Legislation update

New Labour Hire Licensing Regulation released

By Anna Hendry and Simon Clayer / 06 April 2018

The highly anticipated Regulation for the Labour Hire Licensing Act 2017 (Act) was released today ahead of the Act and Regulation commencing on 16 April 2018.

Partner Andrew Tobin, Special Counsel Anna Hendry and Senior Associate Simon Clayer, discuss some of the key aspects and features of the Act and the Regulation.

What is the Labour Hire Licensing Act?

The Act establishes a mandatory labour hire licensing scheme to protect labour hire workers from exploitation and to promote the integrity of the labour hire industry.

Key features of the Act include:

  • labour hire providers are to be licensed to operate in Queensland, with the licence to be renewed annually;
  • persons who engage labour hire providers are to only engage licensed providers;
  • labour hire licensees must satisfy a ‘fit and proper person’ test to establish that they are appropriate persons to provide labour hire services;
  • the labour hire business must be financially viable (i.e. be able to pay workers promptly and meet other obligations such as taxation, superannuation and WorkCover premiums);
  • licensees will report on their activities six monthly;
  • significant penalties will apply for a breach of the obligations.

Why is the Labour Hire Licensing Regulation important?

Labour hire providers have been eagerly awaiting the release of the Regulation, as much of the detail explaining how the Act will operate and what class of worker is captured by the legislation, is to be covered by the Regulation.

For example, the Regulation clarifies that the Act does not capture unintended classes of workers such as:

  • genuine secondments;
  • workplace consulting;
  • a high income worker (as defined in the Fair Work Act 2009 as an employee currently earning over $142,000 per annum and not covered by a state award, a modern award or an enterprise agreement);
  • a worker who is also the director, partner or owner of the business supplying to themselves;
  • an in-house employee who is temporarily supplied to another person; and
  • employees working for an employing entity used wholly within a single recognisable business. This means an individual who a provider supplies to another person to do work where the provider and the other person are each part of an entity or group of entities that carry on business collectively as one recognisable business.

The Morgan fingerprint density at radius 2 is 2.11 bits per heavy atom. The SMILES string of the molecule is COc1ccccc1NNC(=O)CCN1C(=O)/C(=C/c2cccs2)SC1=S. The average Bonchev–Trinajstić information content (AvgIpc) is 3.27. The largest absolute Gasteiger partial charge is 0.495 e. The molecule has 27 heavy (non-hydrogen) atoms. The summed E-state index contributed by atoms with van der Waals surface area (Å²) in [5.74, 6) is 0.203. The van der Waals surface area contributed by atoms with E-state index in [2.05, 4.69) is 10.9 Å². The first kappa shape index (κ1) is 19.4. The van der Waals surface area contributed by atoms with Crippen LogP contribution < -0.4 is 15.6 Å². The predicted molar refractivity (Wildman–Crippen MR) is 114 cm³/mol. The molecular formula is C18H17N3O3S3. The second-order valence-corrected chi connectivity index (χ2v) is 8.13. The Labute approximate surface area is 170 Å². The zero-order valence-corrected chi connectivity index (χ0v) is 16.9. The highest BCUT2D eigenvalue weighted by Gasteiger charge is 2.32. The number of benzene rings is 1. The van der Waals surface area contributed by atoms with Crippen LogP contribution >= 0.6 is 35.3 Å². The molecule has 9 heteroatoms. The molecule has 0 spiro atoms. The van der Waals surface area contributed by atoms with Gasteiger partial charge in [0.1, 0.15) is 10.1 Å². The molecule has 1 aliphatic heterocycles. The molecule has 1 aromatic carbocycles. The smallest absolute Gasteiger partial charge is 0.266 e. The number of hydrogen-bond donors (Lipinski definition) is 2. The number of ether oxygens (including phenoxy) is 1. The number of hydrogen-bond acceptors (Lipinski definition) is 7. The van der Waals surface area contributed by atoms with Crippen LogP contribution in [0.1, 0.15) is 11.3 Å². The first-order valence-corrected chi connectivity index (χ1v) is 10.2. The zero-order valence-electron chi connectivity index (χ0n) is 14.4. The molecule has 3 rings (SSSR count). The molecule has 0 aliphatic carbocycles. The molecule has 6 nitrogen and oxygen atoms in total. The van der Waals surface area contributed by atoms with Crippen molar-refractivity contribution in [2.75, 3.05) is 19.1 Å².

The Regulation also provides details about the applicable fees for a labour hire licence. These will be based on three tiers of business, according to the wages paid by the business in the financial year before the relevant application.

If it is a new business, the tier will be determined by the projected wages for the coming financial year.

The table below describes the tiers and corresponding fees.

Tier Description of business Licence fee
Tier 1 business wages of less than $1.5 million $1,000
Tier 2 business wages more than $1.5 million but less than $5 million $3,000
Tier 3 business wages more than $5 million $5,000








The Regulation also provides details about: 

  • what an applicant’s declaration of financial viability means for the Act and examples of the types of financial documents an applicant must nominate to be able to make this declaration;
  • how compliance with specified work health and safety, fair work, migration, anti-discrimination, transport and accommodation laws will be demonstrated;
  • what the Chief Executive of the Office of Industrial Relations must have regard to when considering whether a person is ‘fit and proper’ to be a provider of labour hire services;
  • what a licensee must report on, including specific details about accommodation, transport and services used by labour hire workers; and
  • renewal, restoration, and application fee tiers and amounts.

Sources for additional information

Information on the Act and scheme will be available from 16 April 2018 on a new Labour Hire Queensland website, supported by a help desk call centre (1300 576 088). It will also be possible to make the licence application through this website.

The website will have: 

  • a register of licensed labour hire providers;
  • avenues to report problems and contact the Labour Hire Licensing Compliance Unit;
  • resources such as  application guidance material, practical examples of labour hire arrangements and industry fact sheets; and
  • FAQs and other information for labour hire providers, workers and users of labour hire.


If you are a labour hire service provider, you should:

  • subscribe to labourhirereg@oir.qld.gov.au to receive updates about the licencing process with a view to having your application ready by 15 June 2018; and
  • implement a system whereby the information necessary for periodic reporting is readily accessible.

For more information or discussion about the Act and supporting Regulation, please contact HopgoodGanim Lawyers’ Insurance and Risk team or the Industrial Relations and Employment team.

Anna Hendry
Special Counsel
Anna is a Special Counsel who advises exclusively in insurance litigation, acting on behalf of major public liability insurers, workers’ compensation insurers and self-insurers, compulsory third party insurers and professional indemnity insurers.
Simon Clayer
Senior Associate
Simon Clayer is a Senior Associate in our Workplace and Employment practice.
Receive email updates of our new publications.